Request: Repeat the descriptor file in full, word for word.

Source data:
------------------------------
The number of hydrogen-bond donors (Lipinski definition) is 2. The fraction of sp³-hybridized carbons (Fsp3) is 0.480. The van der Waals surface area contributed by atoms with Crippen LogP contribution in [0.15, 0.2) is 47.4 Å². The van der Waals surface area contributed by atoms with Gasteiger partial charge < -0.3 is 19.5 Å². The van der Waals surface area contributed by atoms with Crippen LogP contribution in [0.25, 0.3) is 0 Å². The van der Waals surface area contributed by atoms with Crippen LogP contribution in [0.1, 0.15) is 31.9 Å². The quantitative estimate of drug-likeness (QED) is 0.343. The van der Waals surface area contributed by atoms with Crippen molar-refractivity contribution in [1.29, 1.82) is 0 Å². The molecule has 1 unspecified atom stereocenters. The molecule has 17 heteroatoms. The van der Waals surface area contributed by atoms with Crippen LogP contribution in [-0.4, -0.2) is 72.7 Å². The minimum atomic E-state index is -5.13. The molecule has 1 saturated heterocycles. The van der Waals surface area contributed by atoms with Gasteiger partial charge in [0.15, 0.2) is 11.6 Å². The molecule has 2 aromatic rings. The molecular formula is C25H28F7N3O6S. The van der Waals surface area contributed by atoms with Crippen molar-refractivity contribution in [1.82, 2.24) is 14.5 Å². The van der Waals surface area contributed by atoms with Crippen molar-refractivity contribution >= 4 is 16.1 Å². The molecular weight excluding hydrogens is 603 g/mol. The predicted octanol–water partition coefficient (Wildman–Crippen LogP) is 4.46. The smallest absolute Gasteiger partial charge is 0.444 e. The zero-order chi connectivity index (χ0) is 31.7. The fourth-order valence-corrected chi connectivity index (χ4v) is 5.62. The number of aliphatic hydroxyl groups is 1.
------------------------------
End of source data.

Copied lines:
The number of hydrogen-bond donors (Lipinski definition) is 2. The fraction of sp³-hybridized carbons (Fsp3) is 0.480. The van der Waals surface area contributed by atoms with Crippen LogP contribution in [0.15, 0.2) is 47.4 Å². The van der Waals surface area contributed by atoms with Gasteiger partial charge < -0.3 is 19.5 Å². The van der Waals surface area contributed by atoms with Crippen LogP contribution in [0.25, 0.3) is 0 Å². The van der Waals surface area contributed by atoms with Crippen LogP contribution in [0.1, 0.15) is 31.9 Å². The quantitative estimate of drug-likeness (QED) is 0.343. The van der Waals surface area contributed by atoms with Crippen molar-refractivity contribution in [1.29, 1.82) is 0 Å². The molecule has 1 unspecified atom stereocenters. The molecule has 17 heteroatoms. The van der Waals surface area contributed by atoms with Crippen LogP contribution in [-0.4, -0.2) is 72.7 Å². The minimum atomic E-state index is -5.13. The molecule has 1 saturated heterocycles. The van der Waals surface area contributed by atoms with Gasteiger partial charge in [0.15, 0.2) is 11.6 Å². The molecule has 2 aromatic rings. The molecular formula is C25H28F7N3O6S. The van der Waals surface area contributed by atoms with Crippen molar-refractivity contribution in [1.82, 2.24) is 14.5 Å². The van der Waals surface area contributed by atoms with Crippen molar-refractivity contribution >= 4 is 16.1 Å². The molecular weight excluding hydrogens is 603 g/mol. The predicted octanol–water partition coefficient (Wildman–Crippen LogP) is 4.46. The smallest absolute Gasteiger partial charge is 0.444 e. The zero-order chi connectivity index (χ0) is 31.7. The fourth-order valence-corrected chi connectivity index (χ4v) is 5.62. The number of aliphatic hydroxyl groups is 1.